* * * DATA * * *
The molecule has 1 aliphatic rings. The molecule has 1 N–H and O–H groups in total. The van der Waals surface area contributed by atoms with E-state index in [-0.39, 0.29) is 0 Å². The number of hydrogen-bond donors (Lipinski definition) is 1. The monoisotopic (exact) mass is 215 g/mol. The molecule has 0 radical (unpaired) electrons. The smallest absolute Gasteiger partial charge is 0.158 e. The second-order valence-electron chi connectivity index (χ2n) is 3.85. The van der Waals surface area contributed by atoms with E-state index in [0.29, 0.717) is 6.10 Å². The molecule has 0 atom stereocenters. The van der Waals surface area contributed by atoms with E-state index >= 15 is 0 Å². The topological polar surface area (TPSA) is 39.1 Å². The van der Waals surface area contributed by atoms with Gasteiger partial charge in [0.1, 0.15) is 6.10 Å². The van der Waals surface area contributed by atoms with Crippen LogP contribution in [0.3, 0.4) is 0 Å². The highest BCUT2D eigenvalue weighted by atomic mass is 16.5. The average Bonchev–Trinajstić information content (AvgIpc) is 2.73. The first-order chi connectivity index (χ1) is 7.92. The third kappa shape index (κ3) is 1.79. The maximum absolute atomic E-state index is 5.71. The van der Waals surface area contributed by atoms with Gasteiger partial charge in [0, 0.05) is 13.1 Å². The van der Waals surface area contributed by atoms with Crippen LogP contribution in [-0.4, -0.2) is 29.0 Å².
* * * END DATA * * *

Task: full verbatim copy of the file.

The molecule has 1 aliphatic rings. The molecule has 1 N–H and O–H groups in total. The van der Waals surface area contributed by atoms with E-state index in [-0.39, 0.29) is 0 Å². The number of hydrogen-bond donors (Lipinski definition) is 1. The monoisotopic (exact) mass is 215 g/mol. The molecule has 0 radical (unpaired) electrons. The smallest absolute Gasteiger partial charge is 0.158 e. The second-order valence-electron chi connectivity index (χ2n) is 3.85. The van der Waals surface area contributed by atoms with E-state index in [0.29, 0.717) is 6.10 Å². The molecule has 0 atom stereocenters. The van der Waals surface area contributed by atoms with E-state index >= 15 is 0 Å². The topological polar surface area (TPSA) is 39.1 Å². The van der Waals surface area contributed by atoms with Gasteiger partial charge in [0.1, 0.15) is 6.10 Å². The van der Waals surface area contributed by atoms with Crippen LogP contribution in [0.3, 0.4) is 0 Å². The highest BCUT2D eigenvalue weighted by atomic mass is 16.5. The average Bonchev–Trinajstić information content (AvgIpc) is 2.73. The first-order chi connectivity index (χ1) is 7.92. The third kappa shape index (κ3) is 1.79. The maximum absolute atomic E-state index is 5.71. The van der Waals surface area contributed by atoms with Gasteiger partial charge in [0, 0.05) is 13.1 Å². The van der Waals surface area contributed by atoms with Crippen LogP contribution in [-0.4, -0.2) is 29.0 Å².